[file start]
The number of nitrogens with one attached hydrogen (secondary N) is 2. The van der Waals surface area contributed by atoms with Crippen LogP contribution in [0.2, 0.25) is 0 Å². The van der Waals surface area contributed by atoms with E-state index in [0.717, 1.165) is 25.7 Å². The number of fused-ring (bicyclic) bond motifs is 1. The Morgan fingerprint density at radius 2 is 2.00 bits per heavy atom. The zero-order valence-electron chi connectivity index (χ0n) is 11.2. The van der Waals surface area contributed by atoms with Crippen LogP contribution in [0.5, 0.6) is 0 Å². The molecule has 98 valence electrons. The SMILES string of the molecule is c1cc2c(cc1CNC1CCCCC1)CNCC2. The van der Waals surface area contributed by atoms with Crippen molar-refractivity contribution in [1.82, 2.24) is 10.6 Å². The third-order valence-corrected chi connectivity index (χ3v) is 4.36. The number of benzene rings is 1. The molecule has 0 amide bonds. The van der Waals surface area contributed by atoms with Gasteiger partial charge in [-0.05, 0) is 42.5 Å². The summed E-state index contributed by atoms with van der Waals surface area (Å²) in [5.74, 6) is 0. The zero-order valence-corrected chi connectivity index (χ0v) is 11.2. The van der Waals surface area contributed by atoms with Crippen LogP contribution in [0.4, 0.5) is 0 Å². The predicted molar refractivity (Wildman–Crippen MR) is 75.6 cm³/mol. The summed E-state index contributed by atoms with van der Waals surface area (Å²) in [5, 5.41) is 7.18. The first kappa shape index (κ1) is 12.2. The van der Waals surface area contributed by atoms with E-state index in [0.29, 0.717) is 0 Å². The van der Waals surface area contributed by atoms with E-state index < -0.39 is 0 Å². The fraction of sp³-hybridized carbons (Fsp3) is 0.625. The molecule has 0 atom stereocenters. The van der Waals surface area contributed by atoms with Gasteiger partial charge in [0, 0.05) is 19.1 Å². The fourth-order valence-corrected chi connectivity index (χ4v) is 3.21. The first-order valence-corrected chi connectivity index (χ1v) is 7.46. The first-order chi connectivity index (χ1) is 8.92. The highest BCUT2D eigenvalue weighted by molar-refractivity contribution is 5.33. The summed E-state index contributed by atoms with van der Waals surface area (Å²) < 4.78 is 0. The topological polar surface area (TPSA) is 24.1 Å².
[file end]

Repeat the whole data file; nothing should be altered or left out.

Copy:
The number of nitrogens with one attached hydrogen (secondary N) is 2. The van der Waals surface area contributed by atoms with Crippen LogP contribution in [0.2, 0.25) is 0 Å². The van der Waals surface area contributed by atoms with E-state index in [0.717, 1.165) is 25.7 Å². The number of fused-ring (bicyclic) bond motifs is 1. The Morgan fingerprint density at radius 2 is 2.00 bits per heavy atom. The zero-order valence-electron chi connectivity index (χ0n) is 11.2. The van der Waals surface area contributed by atoms with Crippen LogP contribution in [0.5, 0.6) is 0 Å². The molecule has 98 valence electrons. The SMILES string of the molecule is c1cc2c(cc1CNC1CCCCC1)CNCC2. The van der Waals surface area contributed by atoms with Crippen molar-refractivity contribution in [1.82, 2.24) is 10.6 Å². The third-order valence-corrected chi connectivity index (χ3v) is 4.36. The number of benzene rings is 1. The molecule has 0 amide bonds. The van der Waals surface area contributed by atoms with Gasteiger partial charge in [-0.05, 0) is 42.5 Å². The summed E-state index contributed by atoms with van der Waals surface area (Å²) in [5.74, 6) is 0. The zero-order valence-corrected chi connectivity index (χ0v) is 11.2. The van der Waals surface area contributed by atoms with Crippen LogP contribution in [0.4, 0.5) is 0 Å². The predicted molar refractivity (Wildman–Crippen MR) is 75.6 cm³/mol. The summed E-state index contributed by atoms with van der Waals surface area (Å²) in [5, 5.41) is 7.18. The first kappa shape index (κ1) is 12.2. The van der Waals surface area contributed by atoms with E-state index in [0.29, 0.717) is 0 Å². The van der Waals surface area contributed by atoms with E-state index < -0.39 is 0 Å². The fraction of sp³-hybridized carbons (Fsp3) is 0.625. The molecule has 0 atom stereocenters. The van der Waals surface area contributed by atoms with Gasteiger partial charge in [0, 0.05) is 19.1 Å². The fourth-order valence-corrected chi connectivity index (χ4v) is 3.21. The first-order valence-corrected chi connectivity index (χ1v) is 7.46. The first-order chi connectivity index (χ1) is 8.92. The highest BCUT2D eigenvalue weighted by molar-refractivity contribution is 5.33. The summed E-state index contributed by atoms with van der Waals surface area (Å²) < 4.78 is 0. The topological polar surface area (TPSA) is 24.1 Å².